Stroke is the second most common cause of death and the third most common cause of disability worldwide. Infections complicate stroke in about one-third of patients and they are associated with unfavourable disease outcome and mortality. This thesis is focused on the ‘Preventive Antibiotics in Stroke Study’ (PASS), a multicenter randomised clinical trial aimed at prevention of infections with antibiotic therapy to improve functional outcome in stroke patients. 2550 stroke patients were randomised to ceftriaxone in addition to standard therapy, or standard therapy alone. Preventive antibiotic therapy did not improve functional outcome at 3 months. It did prevent infections, but this was merely due to prevention of urinary tract infection, pneumonia was not prevented. We also described the cost-effectiveness analysis of the PASS in this thesis. This showed that preventive antibiotic therapy was likely to be a cost-effective treatment, although the possible costs of future antimicrobial resistance were not included in this analysis. Patients are vulnerable for infection after stroke due to immune suppression, partly mediated by the sympathetic nervous system. We also investigated whether pre-stroke use of beta-blockers could decrease infection rate, but found that infection rates were increased in patients with pre-stroke beta-blocker use. Finally, we describe a prediction rule for pneumonia and infection after stroke. This prediction rule can be used to select the patients at the highest risk for these infections for future trials. Future trials should be focused on diagnosis of post-stroke infection and combined treatment approaches for fever, infection and aspiration.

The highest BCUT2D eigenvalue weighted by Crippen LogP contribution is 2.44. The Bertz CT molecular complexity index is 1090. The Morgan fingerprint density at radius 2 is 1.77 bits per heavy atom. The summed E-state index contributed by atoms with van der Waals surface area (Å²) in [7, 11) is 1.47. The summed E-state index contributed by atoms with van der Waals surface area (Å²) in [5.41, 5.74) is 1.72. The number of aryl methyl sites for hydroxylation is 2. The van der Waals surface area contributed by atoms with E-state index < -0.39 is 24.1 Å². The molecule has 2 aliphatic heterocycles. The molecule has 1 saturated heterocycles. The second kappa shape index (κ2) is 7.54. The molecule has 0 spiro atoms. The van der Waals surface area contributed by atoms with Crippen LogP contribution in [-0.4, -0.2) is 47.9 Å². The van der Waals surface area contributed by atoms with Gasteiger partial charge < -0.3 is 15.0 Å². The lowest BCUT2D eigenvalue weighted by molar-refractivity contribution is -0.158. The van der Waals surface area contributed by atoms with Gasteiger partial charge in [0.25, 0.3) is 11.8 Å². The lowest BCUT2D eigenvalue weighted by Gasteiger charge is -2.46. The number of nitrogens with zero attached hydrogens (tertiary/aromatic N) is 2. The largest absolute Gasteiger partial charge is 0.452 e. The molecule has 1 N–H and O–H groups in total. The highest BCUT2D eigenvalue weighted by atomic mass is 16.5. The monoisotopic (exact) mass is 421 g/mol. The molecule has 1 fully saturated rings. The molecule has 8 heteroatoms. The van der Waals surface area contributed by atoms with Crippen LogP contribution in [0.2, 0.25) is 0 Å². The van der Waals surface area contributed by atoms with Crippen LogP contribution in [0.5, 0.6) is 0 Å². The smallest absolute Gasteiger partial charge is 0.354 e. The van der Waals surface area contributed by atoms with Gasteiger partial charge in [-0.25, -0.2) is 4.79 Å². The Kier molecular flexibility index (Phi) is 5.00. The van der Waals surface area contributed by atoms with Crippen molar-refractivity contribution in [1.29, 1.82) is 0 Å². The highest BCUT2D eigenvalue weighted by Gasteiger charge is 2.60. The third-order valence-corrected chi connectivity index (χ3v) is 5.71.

Original languageEnglish
QualificationDoctor of Philosophy
Awarding Institution
  • University of Amsterdam
  • van de Beek, Diederik, Supervisor
  • Nederkoorn, Paul J., Co-supervisor
Award date15 Jan 2019
Print ISBNs9789463751919
Publication statusPublished - 2019

Cite this